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  • Writer's pictureDan Rossetti

To Work From Home or Not Work From Home...that is the QUESTION

Fascinating article I just finished about the impending battle between companies and employees regarding Work From Home (WFH). 83% of CEO's want to see their employees return to the office full time while 90% of workers would prefer to continue a WFH schedule.

Regardless of who wins out (which I don't think is an either/or) I do believe this is going to be a competitive advantage in the job candidate market for organizations who make a point to evaluate the last 15 months, what worked and didn't work, and come up with solutions to attract and retain the top employees.

I shared with my network on LinkedIn and got some phenomenal feedback:

Matt Sikich: "A logical compromise that I personally am hearing come from quite a few clients is a hybrid model where workers essentially "hotel" office space a few days a week at their employer's location and WFH the remainder of the time...If you can't trust and employee to get the job done in more of a "hands off" setting, you've either hired the wrong employee, or in my humble opinion, you have a management/leadership issue at play."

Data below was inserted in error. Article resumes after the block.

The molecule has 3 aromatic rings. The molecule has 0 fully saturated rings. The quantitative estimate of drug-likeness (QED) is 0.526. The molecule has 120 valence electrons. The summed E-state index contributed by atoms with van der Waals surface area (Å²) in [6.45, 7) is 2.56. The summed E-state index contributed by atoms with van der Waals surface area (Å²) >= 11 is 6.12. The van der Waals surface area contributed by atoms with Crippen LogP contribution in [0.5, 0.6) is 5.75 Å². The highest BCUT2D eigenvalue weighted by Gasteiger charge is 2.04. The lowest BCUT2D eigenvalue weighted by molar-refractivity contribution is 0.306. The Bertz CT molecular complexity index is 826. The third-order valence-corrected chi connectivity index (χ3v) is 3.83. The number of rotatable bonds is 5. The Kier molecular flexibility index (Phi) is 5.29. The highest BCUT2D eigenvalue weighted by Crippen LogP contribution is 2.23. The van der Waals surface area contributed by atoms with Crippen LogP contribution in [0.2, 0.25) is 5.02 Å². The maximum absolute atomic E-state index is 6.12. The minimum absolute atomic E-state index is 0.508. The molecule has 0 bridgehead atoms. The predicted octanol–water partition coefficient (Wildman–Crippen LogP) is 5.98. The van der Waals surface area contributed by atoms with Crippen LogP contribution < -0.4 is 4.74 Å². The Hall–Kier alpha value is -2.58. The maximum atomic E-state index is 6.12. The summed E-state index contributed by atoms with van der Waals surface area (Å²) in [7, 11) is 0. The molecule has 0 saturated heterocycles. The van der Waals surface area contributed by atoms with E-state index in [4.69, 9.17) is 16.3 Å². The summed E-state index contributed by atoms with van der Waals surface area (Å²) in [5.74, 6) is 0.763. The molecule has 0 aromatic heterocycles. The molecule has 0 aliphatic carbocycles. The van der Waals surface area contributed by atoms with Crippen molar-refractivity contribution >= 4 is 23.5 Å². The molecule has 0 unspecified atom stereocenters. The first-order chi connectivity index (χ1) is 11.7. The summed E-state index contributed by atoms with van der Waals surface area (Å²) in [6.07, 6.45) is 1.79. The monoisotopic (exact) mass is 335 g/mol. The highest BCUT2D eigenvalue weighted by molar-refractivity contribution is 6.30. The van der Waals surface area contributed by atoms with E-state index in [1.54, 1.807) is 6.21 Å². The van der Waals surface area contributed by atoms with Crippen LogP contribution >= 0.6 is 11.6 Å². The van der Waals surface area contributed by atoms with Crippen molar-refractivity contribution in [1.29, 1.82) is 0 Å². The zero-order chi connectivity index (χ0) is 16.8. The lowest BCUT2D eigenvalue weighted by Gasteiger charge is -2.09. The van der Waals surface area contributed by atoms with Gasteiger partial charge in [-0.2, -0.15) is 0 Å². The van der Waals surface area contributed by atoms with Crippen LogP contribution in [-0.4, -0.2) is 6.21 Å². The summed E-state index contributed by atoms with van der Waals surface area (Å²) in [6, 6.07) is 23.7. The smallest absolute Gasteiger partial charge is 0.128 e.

Jeff Raker: "What does a business gain and what do they lose in either scenario? I've been challenging people with the question "What do you believe about people?" If I believe people are seeking to get away with as much as possible, then that might determine where I land on the WFH question."

Tony Fowler: "While I may fall into the ‘back to the office’ camp for myself, I believe companies are going to need strong evidence to justify making that a requirement. IMO, the power is shifting to the worker and the leaders that can find the right balance will be the winners. While #sportsbiz is inherently live in many cases, there are plenty of roles that can be effective and successful in WFH - especially if the individual values that approach.

What I believe may be the most surprising outcome of the last 15 months is the amount of job switching - individuals voluntarily leaving even in the midst of historically significant unemployment - moving to companies that will allow them to work in the way they prefer. The next 6 months should be telling!"

Patty Raube Keller Ed.D: "I think in the sport industry there needs to be a balance. When I worked NCAA D2 I worked from home on Friday mornings. I accomplished more "work" during those 4 hours than I did all week, however my work all week was interacting with coaches and student-athletes which was part of my job. I just never had time to sit down and do my administrative work. In college athletics part of your job is being there in person for the student-athletes because they are not going to work from home! I do believe there should be an opportunity given for sport industry employees to also work from home due to the late nights and working 7 days a week."

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